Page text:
Regulated & Controlled
Bottled water sold in the U.S. is regulated at both the federal and state levels, and the U.S. Food and Drug Administration (FDA) has regulated bottled water as a packaged food product since 1938. In addition to federal requirements, all U.S. state governments regulate bottled water produced within their state.
Federal regulations can be found in the FDA Code of Federal Regulations (CFR), which include requirements regarding the naming, production and labeling of food products and the quality they must meet. The FDA enforces these regulations and has the jurisdiction to recall products it finds to be misbranded or adulterated.
In 1996, the FDA established regulations in Title 21 CFR 129 and 165, which are specific to bottled water. The sections cover items such as: what bottled water can be called; how it can be produced; what can and cannot be on the label; and contaminants for which bottled water must be tested.
Title 21 CFR, Part 165.110(a) includes specific standards of identity for different types of bottled water based on type of source, treatment processes and mineral composition. Some identities include: artesian water or artesian well water; spring water; mineral water; and purified water.
The FDA establishes the list of contaminants and safe levels for which bottled water must be tested, based on those established by the U.S. Environmental Protection Agency (EPA) National Primary Drinking Water Regulations (NPDWRs) for public water supplies. They are categorized into four major groups: microbiological; physical characteristics; chemical; and radiological.
The chemical quality covers inorganic and organic chemicals including: volatile organic chemicals; synthetic organic chemicals; disinfectants; and disinfection byproducts.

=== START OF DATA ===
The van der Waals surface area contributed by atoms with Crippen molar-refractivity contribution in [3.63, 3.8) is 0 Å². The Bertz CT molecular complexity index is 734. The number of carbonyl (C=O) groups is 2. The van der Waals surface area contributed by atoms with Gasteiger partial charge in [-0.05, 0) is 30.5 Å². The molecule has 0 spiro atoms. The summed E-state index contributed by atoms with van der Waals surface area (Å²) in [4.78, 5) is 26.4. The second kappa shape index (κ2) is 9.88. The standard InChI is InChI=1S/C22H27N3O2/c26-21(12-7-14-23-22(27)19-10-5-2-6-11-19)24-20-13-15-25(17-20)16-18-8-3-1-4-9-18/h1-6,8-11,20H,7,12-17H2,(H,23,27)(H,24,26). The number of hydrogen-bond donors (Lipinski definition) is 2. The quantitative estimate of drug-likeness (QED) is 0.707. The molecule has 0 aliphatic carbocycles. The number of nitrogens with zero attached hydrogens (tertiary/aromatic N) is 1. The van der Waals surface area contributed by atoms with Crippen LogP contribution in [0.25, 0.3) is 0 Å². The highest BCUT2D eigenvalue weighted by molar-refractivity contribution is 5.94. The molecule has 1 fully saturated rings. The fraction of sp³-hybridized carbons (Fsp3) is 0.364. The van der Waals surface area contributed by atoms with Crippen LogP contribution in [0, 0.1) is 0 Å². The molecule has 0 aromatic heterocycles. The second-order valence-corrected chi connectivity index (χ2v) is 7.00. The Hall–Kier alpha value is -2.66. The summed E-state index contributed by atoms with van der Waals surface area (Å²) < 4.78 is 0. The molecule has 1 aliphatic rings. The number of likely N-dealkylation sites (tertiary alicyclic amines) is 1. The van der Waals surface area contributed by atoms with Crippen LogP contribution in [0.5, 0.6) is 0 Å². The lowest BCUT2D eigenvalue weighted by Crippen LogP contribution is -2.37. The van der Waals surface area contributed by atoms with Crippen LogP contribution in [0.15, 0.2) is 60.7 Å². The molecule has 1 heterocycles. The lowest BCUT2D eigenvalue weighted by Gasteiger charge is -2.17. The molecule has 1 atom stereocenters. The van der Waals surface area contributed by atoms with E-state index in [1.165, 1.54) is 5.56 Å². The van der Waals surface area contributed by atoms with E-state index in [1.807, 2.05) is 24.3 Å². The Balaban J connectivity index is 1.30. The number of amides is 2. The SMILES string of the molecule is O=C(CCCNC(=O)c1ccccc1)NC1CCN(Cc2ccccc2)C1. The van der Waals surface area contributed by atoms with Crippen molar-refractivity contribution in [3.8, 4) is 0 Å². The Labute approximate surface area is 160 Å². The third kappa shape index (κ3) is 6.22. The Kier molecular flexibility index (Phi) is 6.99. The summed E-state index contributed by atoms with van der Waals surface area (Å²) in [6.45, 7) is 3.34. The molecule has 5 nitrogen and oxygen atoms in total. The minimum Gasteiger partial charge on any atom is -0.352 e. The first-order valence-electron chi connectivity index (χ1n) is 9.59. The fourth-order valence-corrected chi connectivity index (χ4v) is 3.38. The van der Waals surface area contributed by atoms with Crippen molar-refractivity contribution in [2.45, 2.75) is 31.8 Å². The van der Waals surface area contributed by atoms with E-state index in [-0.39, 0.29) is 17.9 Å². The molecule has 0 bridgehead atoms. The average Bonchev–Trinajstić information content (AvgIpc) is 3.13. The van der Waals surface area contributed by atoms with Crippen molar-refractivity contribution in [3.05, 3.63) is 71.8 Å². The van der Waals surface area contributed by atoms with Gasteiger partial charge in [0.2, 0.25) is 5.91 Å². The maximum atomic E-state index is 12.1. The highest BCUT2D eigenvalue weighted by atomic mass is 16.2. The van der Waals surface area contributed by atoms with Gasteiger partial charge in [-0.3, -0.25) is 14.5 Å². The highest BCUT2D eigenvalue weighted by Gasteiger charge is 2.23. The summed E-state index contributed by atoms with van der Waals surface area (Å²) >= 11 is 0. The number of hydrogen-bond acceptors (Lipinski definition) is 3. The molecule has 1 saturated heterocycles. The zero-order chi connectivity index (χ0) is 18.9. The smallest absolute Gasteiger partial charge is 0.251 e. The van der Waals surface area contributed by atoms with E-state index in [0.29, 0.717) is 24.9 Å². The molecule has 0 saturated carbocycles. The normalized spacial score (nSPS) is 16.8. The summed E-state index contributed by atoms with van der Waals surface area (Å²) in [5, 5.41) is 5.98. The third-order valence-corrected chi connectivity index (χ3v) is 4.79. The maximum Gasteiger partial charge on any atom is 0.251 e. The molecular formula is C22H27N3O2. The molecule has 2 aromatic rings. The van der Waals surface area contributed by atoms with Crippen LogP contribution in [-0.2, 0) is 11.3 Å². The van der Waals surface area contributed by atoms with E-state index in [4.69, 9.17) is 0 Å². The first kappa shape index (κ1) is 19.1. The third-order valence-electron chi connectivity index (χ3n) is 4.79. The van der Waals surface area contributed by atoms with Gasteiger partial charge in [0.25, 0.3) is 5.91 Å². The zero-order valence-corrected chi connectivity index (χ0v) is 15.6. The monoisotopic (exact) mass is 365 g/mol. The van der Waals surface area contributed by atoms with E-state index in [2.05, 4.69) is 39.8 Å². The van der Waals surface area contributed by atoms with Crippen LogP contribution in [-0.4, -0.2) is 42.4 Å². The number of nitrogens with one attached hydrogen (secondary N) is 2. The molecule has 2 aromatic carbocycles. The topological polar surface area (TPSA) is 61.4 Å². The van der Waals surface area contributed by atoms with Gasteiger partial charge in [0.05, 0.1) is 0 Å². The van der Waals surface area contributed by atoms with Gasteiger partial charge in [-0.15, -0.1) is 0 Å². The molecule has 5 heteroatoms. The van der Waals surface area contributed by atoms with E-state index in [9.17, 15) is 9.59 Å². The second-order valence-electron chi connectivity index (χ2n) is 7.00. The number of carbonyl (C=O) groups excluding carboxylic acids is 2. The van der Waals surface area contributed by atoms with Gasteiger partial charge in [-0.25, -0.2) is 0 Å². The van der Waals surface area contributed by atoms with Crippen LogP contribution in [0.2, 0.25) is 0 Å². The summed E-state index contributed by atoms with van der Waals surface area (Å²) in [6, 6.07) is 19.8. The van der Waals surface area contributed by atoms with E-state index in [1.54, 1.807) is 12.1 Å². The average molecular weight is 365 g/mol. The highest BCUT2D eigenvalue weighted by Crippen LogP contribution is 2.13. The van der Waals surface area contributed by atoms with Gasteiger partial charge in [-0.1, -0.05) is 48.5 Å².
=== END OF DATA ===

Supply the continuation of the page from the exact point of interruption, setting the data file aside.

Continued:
The guidelines that bottled water must meet are the Standards of Quality (SOQ)—Title 21 CFR, Part 165.110(b). Bottled water SOQ must be no less stringent than EPA standards for public water supplies. By law, all bottled water in the U.S. must be in compliance with the FDA SOQ, ensuring that it is safe to drink.
Title 21 CFR, Parts 110 and 129—Current Good Manufacturing Practices (GMPs) provide guidelines to assure compliance with FDA SOQ for bottled water. GMPs cover practices for operation of a sanitary facility including: production; process controls; equipment maintenance; housekeeping; grounds upkeep; design; construction; and recordkeeping.
The FDA regulations governing bottled water stipulate that the full scope of testing is to be performed on each type of finished product water produced and on nonmunicipal sources. If the same type of finished product water is produced on multiple production lines, using separate equipment, the product from each line should be tested as a separate product.
If a bottler produces purified drinking water as one product type and then adds fluoride to the water to sell as a separate fluoridated product, the bottler must have the full scope of testing performed on both the purified and fluoridated finished products.